Jack Russell hereditary health and average longevity

Jack Russell hereditary health and average longevity

Health & Safety

The Jack Russell dog is the breed most likely to come to mind when one thinks of the terrier, and indeed, the Jack Russell is consistently one of the most popular and commonly owned dogs in the UK year on year. Small, feisty and energetic, the Jack Russell may be little, but they are no pushover, and require confident handling and clear boundaries to keep them obedient and under control!

Jack Russell dogs can stand between 10-15” tall at the withers, with their weight in proportion to their height. They can be found in three coat variants, being smooth, rough or broken, with a broken coat being a mixture of both smooth and rough. Most Jack Russells tend to be mainly white in colour, with patches in black, tan or both. However, Jack Russells can be seen in a range of other colours too, including tan with white and various others.

While the Jack Russell was first developed as a working dog for pursuing prey to ground, they are today much more widely owned as pets. However, the working history of the breed remains strong, and Jack Russells can still widely be seen fulfilling working roles in rural areas.

If you are considering buying or adopting one of these plucky, confident and entertaining little dogs, it is important to do plenty of research to ensure that you know what you are letting yourself in for! It is also wise to find out as much as you can about the hereditary health and average longevity of the breed as a whole, and we will look into this in more detail in this article.

Jack Russell longevity

The average lifespan of the Jack Russell is 13-16 years of age, which is notably higher than the average across the board for all dog breeds of a similar size and build. This indicates that the Jack Russell breed as a whole is fit, robust and tends to be healthy.

Genetic diversity

The Jack Russell breed pool is considered to be wide and diverse, as various other breeds of dog are commonly crossed with Jack Russell breed lines, and many different types of dog were involved in the formation of the breed in the first place.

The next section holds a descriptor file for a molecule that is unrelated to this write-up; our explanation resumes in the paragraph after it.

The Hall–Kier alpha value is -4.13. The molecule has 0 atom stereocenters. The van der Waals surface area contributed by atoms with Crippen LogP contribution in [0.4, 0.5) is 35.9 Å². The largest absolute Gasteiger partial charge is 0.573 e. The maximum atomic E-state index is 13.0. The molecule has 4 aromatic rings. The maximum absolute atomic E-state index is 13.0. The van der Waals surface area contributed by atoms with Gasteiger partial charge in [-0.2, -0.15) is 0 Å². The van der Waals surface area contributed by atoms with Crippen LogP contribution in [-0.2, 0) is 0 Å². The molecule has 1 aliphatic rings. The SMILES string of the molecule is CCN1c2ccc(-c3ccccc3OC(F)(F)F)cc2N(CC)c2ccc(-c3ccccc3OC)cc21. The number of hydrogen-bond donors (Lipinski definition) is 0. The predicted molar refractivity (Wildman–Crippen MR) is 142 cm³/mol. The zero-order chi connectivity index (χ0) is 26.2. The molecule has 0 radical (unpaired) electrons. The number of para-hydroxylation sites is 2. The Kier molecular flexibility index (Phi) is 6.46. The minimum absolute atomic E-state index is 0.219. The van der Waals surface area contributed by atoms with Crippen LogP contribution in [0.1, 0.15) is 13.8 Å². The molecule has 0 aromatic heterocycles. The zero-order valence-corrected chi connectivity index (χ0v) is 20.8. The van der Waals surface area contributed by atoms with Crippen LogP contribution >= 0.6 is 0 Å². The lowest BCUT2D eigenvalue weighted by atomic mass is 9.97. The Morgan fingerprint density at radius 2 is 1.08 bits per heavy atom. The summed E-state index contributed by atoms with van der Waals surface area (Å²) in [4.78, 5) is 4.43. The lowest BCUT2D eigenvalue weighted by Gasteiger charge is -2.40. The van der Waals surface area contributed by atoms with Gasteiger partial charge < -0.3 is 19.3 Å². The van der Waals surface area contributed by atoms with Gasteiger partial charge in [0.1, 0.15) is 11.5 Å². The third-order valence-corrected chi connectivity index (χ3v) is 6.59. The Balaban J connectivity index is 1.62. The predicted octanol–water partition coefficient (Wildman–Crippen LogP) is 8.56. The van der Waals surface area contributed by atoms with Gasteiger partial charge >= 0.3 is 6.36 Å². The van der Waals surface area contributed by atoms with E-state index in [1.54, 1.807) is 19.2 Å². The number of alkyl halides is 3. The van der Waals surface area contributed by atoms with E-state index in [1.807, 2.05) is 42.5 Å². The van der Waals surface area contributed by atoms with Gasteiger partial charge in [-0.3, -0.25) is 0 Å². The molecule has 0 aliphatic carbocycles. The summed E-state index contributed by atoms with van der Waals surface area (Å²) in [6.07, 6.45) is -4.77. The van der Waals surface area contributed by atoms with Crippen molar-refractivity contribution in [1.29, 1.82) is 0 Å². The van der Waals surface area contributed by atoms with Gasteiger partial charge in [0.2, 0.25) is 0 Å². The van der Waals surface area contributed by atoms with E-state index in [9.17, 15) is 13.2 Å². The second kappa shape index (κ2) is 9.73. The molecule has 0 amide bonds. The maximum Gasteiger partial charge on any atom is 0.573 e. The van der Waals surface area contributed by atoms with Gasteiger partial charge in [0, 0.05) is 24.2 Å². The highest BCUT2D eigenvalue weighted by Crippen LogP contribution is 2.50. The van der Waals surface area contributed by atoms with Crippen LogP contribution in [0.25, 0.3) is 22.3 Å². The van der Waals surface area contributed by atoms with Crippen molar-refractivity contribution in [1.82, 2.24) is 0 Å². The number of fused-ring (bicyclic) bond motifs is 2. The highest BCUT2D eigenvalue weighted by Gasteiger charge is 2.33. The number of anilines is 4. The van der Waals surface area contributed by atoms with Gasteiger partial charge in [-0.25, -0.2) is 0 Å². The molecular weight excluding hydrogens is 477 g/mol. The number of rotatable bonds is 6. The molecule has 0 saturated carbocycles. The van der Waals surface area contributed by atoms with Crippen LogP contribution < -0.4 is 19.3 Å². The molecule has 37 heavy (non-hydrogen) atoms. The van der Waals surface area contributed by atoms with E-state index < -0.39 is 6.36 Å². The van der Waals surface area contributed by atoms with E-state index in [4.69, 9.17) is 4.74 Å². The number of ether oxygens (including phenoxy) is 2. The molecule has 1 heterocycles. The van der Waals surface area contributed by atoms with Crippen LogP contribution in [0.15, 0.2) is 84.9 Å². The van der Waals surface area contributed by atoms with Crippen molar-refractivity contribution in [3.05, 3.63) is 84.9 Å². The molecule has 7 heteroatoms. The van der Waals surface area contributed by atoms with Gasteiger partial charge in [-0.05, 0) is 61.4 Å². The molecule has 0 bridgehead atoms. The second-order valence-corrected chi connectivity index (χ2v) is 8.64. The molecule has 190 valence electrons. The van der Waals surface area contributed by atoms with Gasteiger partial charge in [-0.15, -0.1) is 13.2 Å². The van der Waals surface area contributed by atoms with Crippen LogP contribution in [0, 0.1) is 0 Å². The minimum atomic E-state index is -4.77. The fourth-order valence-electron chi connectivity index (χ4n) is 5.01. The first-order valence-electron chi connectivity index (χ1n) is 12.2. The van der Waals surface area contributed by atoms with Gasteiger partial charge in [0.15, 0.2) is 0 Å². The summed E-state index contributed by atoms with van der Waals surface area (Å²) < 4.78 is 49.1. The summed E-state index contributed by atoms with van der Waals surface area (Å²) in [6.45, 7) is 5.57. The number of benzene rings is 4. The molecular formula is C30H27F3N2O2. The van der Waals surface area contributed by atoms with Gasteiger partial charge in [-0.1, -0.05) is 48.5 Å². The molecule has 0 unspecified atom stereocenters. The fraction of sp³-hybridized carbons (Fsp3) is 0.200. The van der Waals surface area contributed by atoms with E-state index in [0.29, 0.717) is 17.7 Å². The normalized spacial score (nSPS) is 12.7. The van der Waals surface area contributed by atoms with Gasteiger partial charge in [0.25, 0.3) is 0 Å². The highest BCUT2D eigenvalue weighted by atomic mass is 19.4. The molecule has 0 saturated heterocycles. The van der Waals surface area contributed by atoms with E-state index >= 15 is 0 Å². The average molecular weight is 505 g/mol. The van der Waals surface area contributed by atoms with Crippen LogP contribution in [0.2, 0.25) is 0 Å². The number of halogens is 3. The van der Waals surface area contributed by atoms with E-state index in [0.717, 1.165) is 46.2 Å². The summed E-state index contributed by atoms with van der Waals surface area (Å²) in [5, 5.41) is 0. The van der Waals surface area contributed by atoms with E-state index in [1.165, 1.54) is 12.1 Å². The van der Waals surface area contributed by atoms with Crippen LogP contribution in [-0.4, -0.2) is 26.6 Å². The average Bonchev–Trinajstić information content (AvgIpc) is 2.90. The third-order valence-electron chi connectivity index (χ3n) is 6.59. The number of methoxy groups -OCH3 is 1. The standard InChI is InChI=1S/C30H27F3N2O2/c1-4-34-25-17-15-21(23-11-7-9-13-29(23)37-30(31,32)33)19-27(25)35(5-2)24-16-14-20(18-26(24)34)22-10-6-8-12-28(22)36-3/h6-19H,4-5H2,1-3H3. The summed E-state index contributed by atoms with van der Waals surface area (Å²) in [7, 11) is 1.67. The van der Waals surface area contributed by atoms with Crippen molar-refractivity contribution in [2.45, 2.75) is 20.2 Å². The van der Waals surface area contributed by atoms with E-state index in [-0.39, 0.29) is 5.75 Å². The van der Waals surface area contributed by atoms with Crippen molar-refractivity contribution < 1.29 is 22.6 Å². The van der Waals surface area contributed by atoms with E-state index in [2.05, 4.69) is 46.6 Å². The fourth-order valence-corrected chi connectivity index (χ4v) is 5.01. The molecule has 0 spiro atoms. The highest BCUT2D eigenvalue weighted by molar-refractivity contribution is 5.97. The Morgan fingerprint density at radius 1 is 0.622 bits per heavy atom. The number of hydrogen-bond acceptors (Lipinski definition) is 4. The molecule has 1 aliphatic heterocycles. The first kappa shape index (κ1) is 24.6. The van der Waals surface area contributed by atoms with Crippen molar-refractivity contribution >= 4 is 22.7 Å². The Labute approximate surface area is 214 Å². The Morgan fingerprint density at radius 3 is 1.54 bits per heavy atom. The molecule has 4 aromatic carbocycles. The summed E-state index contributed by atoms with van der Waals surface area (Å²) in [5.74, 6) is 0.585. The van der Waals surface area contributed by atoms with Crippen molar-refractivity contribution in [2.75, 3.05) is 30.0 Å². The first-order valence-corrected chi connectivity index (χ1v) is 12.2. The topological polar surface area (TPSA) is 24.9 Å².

Added to this, the sheer number of Jack Russell dogs within the UK means that the breed does not need to rely on inbreeding or back crossing in order to produce good quality dogs in perpetuity.

The average coefficient of inbreeding statistic for the Jack Russell breed as a whole is under 6%, which is within acceptable norms.

Health testing for the Jack Russell

Despite the genetic diversity and general robust health of the breed as a whole, breeders of pedigree Jack Russells are advised to undertake heath screening on their parent dogs to ensure that they are in good health, and not likely to pass on any genetic defects to their puppies. The British Veterinary Association recommends testing for two eye diseases that are known to crop up within Jack Russell breed lines, being progressive retinal atrophy and primary lens luxation respectively.

As well as this, DNA testing is available for dogs of the breed to identify a predisposition to primary lens luxation, and progressive retinal atrophy.

Other health issues

While the Jack Russell breed is certainly not a high profile breed or one that is considered to be at risk of a wide range of hereditary conditions, like all pedigree breeds, the Jack Russell gene pool does occasionally present certain diseases within some breed lines. While none of these conditions are considered to be widely spread within the breed or overly common, owners of Jack Russells should be aware of the following hereditary problems that may arise:

  • Deafness in some all-white or mainly white Jack Russells, due to a side effect of the genetic marker that produces a white coat.
  • Epilepsy, which has a hereditary element to it. While epileptic dogs can often lead normal lives with medication, epileptic dogs should not be used for breeding.
  • Legg-Calve-Perthes disease, a condition that affects the head of the femur bone and leads to lameness of the hind legs.
  • Myasthenia gravis (Muscle wastage disorder).
  • Patellar luxation, a condition caused by the ligaments and muscles that hold the kneecaps in place being incorrectly formed, which can lead to dislocation of the knee caps.
  • Ataxia, a brain disorder that leads to progressive incoordination in affected dogs.
  • Cataracts, although these are generally operable.
  • Portosystemic shunt, a condition that causes the blood’s circulatory system to bypass the liver, leading to a dangerous build-up of toxins in the blood.
  • Von Willebrand’s disease(Clotting disorder of the blood).
  • Generalised immunodeficiency syndrome, which can make affected dogs prone to recurrent infections and a propensity to contracting minor ills and ailments.


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